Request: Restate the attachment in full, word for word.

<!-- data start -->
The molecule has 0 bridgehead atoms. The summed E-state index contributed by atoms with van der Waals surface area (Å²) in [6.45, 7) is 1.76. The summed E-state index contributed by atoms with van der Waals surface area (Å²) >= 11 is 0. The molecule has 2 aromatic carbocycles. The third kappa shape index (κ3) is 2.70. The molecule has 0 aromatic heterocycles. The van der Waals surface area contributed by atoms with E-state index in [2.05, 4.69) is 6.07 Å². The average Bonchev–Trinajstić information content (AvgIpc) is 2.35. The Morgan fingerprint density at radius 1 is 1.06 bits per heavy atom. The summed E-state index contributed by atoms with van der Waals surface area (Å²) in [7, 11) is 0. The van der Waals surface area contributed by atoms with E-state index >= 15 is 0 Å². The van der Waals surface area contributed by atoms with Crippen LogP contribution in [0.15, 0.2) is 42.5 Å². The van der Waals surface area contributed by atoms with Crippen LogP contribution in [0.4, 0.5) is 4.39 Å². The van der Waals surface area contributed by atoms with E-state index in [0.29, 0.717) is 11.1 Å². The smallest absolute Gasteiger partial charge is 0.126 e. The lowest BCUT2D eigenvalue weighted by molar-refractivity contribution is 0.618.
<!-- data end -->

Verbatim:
The molecule has 0 bridgehead atoms. The summed E-state index contributed by atoms with van der Waals surface area (Å²) in [6.45, 7) is 1.76. The summed E-state index contributed by atoms with van der Waals surface area (Å²) >= 11 is 0. The molecule has 2 aromatic carbocycles. The third kappa shape index (κ3) is 2.70. The molecule has 0 aromatic heterocycles. The van der Waals surface area contributed by atoms with E-state index in [2.05, 4.69) is 6.07 Å². The average Bonchev–Trinajstić information content (AvgIpc) is 2.35. The Morgan fingerprint density at radius 1 is 1.06 bits per heavy atom. The summed E-state index contributed by atoms with van der Waals surface area (Å²) in [7, 11) is 0. The van der Waals surface area contributed by atoms with E-state index >= 15 is 0 Å². The van der Waals surface area contributed by atoms with Crippen LogP contribution in [0.15, 0.2) is 42.5 Å². The van der Waals surface area contributed by atoms with Crippen LogP contribution in [0.4, 0.5) is 4.39 Å². The van der Waals surface area contributed by atoms with E-state index in [0.29, 0.717) is 11.1 Å². The smallest absolute Gasteiger partial charge is 0.126 e. The lowest BCUT2D eigenvalue weighted by molar-refractivity contribution is 0.618.